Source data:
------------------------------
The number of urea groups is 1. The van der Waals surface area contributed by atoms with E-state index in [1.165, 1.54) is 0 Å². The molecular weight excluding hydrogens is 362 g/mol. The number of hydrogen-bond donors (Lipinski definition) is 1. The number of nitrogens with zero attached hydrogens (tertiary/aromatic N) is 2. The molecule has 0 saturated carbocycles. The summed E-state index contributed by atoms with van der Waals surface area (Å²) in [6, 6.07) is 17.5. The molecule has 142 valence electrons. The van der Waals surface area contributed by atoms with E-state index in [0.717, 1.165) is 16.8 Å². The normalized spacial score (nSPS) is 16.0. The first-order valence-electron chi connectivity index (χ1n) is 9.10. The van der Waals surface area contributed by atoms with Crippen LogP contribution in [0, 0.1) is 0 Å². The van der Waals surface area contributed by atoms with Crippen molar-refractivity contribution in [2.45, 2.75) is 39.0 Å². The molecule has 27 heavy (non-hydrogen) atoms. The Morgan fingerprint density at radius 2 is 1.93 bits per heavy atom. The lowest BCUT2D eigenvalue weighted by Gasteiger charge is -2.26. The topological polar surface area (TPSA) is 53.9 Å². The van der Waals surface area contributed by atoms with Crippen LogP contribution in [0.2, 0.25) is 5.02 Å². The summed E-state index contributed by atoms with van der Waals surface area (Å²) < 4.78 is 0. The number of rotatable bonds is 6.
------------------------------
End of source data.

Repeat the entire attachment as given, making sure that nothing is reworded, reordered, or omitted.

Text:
The number of urea groups is 1. The van der Waals surface area contributed by atoms with E-state index in [1.165, 1.54) is 0 Å². The molecular weight excluding hydrogens is 362 g/mol. The number of hydrogen-bond donors (Lipinski definition) is 1. The number of nitrogens with zero attached hydrogens (tertiary/aromatic N) is 2. The molecule has 0 saturated carbocycles. The summed E-state index contributed by atoms with van der Waals surface area (Å²) in [6, 6.07) is 17.5. The molecule has 142 valence electrons. The van der Waals surface area contributed by atoms with E-state index in [0.717, 1.165) is 16.8 Å². The normalized spacial score (nSPS) is 16.0. The first-order valence-electron chi connectivity index (χ1n) is 9.10. The van der Waals surface area contributed by atoms with Crippen LogP contribution in [0, 0.1) is 0 Å². The van der Waals surface area contributed by atoms with Crippen molar-refractivity contribution in [2.45, 2.75) is 39.0 Å². The molecule has 27 heavy (non-hydrogen) atoms. The Morgan fingerprint density at radius 2 is 1.93 bits per heavy atom. The lowest BCUT2D eigenvalue weighted by Gasteiger charge is -2.26. The topological polar surface area (TPSA) is 53.9 Å². The van der Waals surface area contributed by atoms with Crippen LogP contribution in [0.2, 0.25) is 5.02 Å². The summed E-state index contributed by atoms with van der Waals surface area (Å²) < 4.78 is 0. The number of rotatable bonds is 6.